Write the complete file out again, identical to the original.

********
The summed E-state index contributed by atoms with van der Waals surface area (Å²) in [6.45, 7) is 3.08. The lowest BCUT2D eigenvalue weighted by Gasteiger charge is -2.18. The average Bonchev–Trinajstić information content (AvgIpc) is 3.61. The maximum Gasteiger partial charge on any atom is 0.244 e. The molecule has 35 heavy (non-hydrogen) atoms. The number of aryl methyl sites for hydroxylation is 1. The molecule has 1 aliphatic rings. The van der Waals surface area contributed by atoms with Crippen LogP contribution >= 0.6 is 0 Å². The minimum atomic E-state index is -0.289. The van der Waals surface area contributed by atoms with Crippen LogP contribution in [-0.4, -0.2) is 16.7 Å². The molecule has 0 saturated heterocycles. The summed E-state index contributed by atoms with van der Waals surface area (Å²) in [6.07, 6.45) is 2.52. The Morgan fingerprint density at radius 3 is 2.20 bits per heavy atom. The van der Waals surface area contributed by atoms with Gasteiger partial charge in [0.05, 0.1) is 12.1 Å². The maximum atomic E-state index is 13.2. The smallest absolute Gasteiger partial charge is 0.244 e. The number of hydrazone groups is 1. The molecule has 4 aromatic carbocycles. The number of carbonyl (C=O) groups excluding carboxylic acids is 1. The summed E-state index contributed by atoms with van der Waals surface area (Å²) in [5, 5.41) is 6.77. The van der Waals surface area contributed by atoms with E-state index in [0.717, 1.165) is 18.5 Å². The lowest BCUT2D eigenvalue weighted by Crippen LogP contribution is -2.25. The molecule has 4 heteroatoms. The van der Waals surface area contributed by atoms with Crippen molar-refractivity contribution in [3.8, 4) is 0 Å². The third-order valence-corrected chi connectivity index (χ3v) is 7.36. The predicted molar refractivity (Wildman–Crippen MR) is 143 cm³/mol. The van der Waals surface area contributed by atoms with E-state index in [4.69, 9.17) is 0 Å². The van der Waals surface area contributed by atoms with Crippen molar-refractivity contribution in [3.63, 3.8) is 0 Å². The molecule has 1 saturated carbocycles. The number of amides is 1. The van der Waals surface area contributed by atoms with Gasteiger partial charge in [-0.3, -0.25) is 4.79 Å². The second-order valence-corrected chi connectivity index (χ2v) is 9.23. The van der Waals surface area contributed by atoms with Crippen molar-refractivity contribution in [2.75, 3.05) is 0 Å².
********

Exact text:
The summed E-state index contributed by atoms with van der Waals surface area (Å²) in [6.45, 7) is 3.08. The lowest BCUT2D eigenvalue weighted by Gasteiger charge is -2.18. The average Bonchev–Trinajstić information content (AvgIpc) is 3.61. The maximum Gasteiger partial charge on any atom is 0.244 e. The molecule has 35 heavy (non-hydrogen) atoms. The number of aryl methyl sites for hydroxylation is 1. The molecule has 1 aliphatic rings. The van der Waals surface area contributed by atoms with Crippen LogP contribution >= 0.6 is 0 Å². The minimum atomic E-state index is -0.289. The van der Waals surface area contributed by atoms with Crippen LogP contribution in [-0.4, -0.2) is 16.7 Å². The molecule has 0 saturated heterocycles. The summed E-state index contributed by atoms with van der Waals surface area (Å²) in [6.07, 6.45) is 2.52. The Morgan fingerprint density at radius 3 is 2.20 bits per heavy atom. The van der Waals surface area contributed by atoms with Gasteiger partial charge in [0.05, 0.1) is 12.1 Å². The maximum atomic E-state index is 13.2. The smallest absolute Gasteiger partial charge is 0.244 e. The number of hydrazone groups is 1. The molecule has 4 aromatic carbocycles. The number of carbonyl (C=O) groups excluding carboxylic acids is 1. The summed E-state index contributed by atoms with van der Waals surface area (Å²) in [5, 5.41) is 6.77. The van der Waals surface area contributed by atoms with E-state index in [0.717, 1.165) is 18.5 Å². The lowest BCUT2D eigenvalue weighted by Crippen LogP contribution is -2.25. The molecule has 4 heteroatoms. The van der Waals surface area contributed by atoms with Crippen molar-refractivity contribution in [3.8, 4) is 0 Å². The third-order valence-corrected chi connectivity index (χ3v) is 7.36. The predicted molar refractivity (Wildman–Crippen MR) is 143 cm³/mol. The van der Waals surface area contributed by atoms with E-state index in [4.69, 9.17) is 0 Å². The van der Waals surface area contributed by atoms with Crippen molar-refractivity contribution in [3.63, 3.8) is 0 Å². The molecule has 1 saturated carbocycles. The number of amides is 1. The van der Waals surface area contributed by atoms with Gasteiger partial charge in [-0.3, -0.25) is 4.79 Å². The second-order valence-corrected chi connectivity index (χ2v) is 9.23. The van der Waals surface area contributed by atoms with Crippen molar-refractivity contribution in [2.75, 3.05) is 0 Å².